Are Green Jet Fuels Finally Ready for Takeoff?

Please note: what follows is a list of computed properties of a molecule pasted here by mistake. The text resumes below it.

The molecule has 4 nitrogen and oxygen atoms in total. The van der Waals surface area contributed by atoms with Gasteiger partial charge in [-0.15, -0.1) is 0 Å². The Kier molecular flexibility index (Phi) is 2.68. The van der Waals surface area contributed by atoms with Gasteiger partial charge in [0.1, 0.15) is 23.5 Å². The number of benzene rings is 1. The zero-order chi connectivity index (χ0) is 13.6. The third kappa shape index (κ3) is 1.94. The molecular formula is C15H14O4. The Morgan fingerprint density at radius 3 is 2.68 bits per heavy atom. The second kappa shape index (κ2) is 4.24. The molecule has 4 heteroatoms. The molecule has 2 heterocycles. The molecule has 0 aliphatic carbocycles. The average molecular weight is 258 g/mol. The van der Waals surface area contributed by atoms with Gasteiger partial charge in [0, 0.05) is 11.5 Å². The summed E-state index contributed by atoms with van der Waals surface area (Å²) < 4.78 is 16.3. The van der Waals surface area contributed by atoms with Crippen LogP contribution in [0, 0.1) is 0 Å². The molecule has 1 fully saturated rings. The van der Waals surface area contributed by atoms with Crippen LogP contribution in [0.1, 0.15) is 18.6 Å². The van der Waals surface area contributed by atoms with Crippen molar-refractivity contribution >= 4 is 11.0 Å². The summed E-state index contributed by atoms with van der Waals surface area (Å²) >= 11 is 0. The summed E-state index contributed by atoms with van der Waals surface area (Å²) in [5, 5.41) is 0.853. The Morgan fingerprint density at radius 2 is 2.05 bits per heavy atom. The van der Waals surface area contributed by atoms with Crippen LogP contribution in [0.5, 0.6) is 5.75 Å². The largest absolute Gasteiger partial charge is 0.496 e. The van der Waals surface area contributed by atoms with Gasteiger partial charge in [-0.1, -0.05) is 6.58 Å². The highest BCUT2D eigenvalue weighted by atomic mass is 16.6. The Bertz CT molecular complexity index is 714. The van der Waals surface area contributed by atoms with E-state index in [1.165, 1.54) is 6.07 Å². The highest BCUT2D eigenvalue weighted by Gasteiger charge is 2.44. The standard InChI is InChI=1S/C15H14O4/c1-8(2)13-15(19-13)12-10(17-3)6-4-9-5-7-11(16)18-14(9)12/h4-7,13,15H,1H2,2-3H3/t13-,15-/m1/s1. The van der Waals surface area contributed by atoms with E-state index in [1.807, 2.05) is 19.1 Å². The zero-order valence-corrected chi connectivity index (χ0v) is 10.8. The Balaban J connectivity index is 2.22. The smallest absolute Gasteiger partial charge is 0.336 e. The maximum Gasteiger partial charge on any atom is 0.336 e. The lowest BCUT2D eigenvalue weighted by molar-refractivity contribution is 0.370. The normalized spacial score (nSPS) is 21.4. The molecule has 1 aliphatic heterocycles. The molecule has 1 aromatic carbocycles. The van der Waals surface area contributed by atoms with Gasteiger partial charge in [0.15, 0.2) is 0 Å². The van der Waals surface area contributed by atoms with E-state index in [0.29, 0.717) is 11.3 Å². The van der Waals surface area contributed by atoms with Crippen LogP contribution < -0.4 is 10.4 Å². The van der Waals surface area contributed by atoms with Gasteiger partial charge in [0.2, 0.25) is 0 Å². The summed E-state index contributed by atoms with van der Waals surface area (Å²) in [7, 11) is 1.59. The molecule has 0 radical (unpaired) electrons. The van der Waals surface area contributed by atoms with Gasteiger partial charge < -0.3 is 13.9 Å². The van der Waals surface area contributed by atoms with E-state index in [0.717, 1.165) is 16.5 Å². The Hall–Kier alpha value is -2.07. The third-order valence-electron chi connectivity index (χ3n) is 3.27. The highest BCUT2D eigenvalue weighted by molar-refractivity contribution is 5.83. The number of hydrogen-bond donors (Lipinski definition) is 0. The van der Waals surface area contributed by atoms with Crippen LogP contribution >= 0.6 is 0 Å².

When United Airlines test pilot Ryan Smith took off from Houston earlier this month for a 90-minute flight over the Gulf of Mexico, he wasn’t carrying any passengers, but he did have a special fuel powering the Boeing 737. One engine was burning standard petroleum-based aviation fuel from a Texas refinery, while the other was running on gas produced entirely from leftover cooking oil and grease from a factory in Los Angeles.Each engine burned about 600 gallons during the flight, according to United, and created about the same carbon emissions (12,660 pounds). But because the sustainable fuel is made from plant-based sources instead of petroleum, and because plants consume carbon dioxide during photosynthesis, it has a carbon footprint that’s about 70 percent smaller.“What we were trying to do is demonstrate that the aircraft can operate in the same capacity with sustainable fuel as with blended fuel,” says Lauren Riley, United’s managing director for global environmental affairs and sustainability. “It did. This is a true step in the path of decarbonization.”Imagine sustainable aviation fuel, or SAF, as part of a big plant-fuel-engine carbon recycling loop, rather than a one-way ticket that sends carbon from a subterranean oil patch directly to the atmosphere. In fact, federal government and industry estimates hold that using SAF can reduce lifetime carbon emissions from 50 to 80 percent depending on the feedstock and type of energy used during manufacturing. The Houston test flight was the first time a commercial aircraft ran at least one engine on 100 percent SAF, which is currently limited to a 50/50 blend on passenger flights.SAF is produced by refining various plant or animal feedstocks, waste oils from cooking, or solid waste. The Environmental Protection Agency has certified seven kinds so far, although others are in the works. SAF is a drop-in fuel, meaning it can be used without making modifications to existing jet engines. The refining process uses heat and chemical catalysts to turn these feedstocks into fuel, and many companies are using renewable solar or wind energy as their power sources to keep the process low-carbon. In order to reach their carbon reduction goals, SAF manufacturers have to keep track of the energy used in each step of the process, and they even hire auditors to certify their carbon footprint.The Biden administration is encouraging airlines to use more of this fuel, but there’s just not enough to go around. Only two plants in the United States make SAF: the World Energy waste oil plant in Paramount, California, and the Gevo facility in Silsbee, Texas, which takes an alcohol-based compound made from corn called isobutanol and distills it into aviation fuel.Because it’s so scarce, SAF costs two to four times as much as regular aviation fuel. Of the 4 billion gallons of jet fuel United buys each year, only about 1 million are SAF. “We’ve got some work to do,” says Riley. “But there’s not enough [SAF] to go around.”